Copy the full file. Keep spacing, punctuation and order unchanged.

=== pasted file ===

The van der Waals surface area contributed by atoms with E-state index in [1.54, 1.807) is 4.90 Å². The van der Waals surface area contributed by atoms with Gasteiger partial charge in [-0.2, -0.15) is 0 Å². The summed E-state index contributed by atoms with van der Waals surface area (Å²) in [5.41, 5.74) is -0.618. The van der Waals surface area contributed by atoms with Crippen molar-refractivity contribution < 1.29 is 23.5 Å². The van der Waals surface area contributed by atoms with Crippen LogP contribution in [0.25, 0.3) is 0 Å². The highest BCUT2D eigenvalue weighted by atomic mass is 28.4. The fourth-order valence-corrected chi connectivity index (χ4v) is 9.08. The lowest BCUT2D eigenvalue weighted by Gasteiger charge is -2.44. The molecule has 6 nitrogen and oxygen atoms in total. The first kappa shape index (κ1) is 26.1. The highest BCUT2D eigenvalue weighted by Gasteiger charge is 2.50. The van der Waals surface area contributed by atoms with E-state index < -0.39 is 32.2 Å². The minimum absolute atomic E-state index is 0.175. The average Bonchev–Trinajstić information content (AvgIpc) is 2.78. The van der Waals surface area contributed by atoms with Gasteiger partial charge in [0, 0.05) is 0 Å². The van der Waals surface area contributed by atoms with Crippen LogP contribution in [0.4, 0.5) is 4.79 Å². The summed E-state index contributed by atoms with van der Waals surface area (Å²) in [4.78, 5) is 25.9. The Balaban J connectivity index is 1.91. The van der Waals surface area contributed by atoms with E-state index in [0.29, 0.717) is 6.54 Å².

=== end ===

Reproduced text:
The van der Waals surface area contributed by atoms with E-state index in [1.54, 1.807) is 4.90 Å². The van der Waals surface area contributed by atoms with Gasteiger partial charge in [-0.2, -0.15) is 0 Å². The summed E-state index contributed by atoms with van der Waals surface area (Å²) in [5.41, 5.74) is -0.618. The van der Waals surface area contributed by atoms with Crippen molar-refractivity contribution < 1.29 is 23.5 Å². The van der Waals surface area contributed by atoms with Crippen LogP contribution in [0.25, 0.3) is 0 Å². The highest BCUT2D eigenvalue weighted by atomic mass is 28.4. The fourth-order valence-corrected chi connectivity index (χ4v) is 9.08. The lowest BCUT2D eigenvalue weighted by Gasteiger charge is -2.44. The molecule has 6 nitrogen and oxygen atoms in total. The first kappa shape index (κ1) is 26.1. The highest BCUT2D eigenvalue weighted by Gasteiger charge is 2.50. The van der Waals surface area contributed by atoms with E-state index < -0.39 is 32.2 Å². The minimum absolute atomic E-state index is 0.175. The average Bonchev–Trinajstić information content (AvgIpc) is 2.78. The van der Waals surface area contributed by atoms with Gasteiger partial charge in [0, 0.05) is 0 Å². The van der Waals surface area contributed by atoms with Crippen LogP contribution in [0.4, 0.5) is 4.79 Å². The summed E-state index contributed by atoms with van der Waals surface area (Å²) in [4.78, 5) is 25.9. The Balaban J connectivity index is 1.91. The van der Waals surface area contributed by atoms with E-state index in [0.29, 0.717) is 6.54 Å².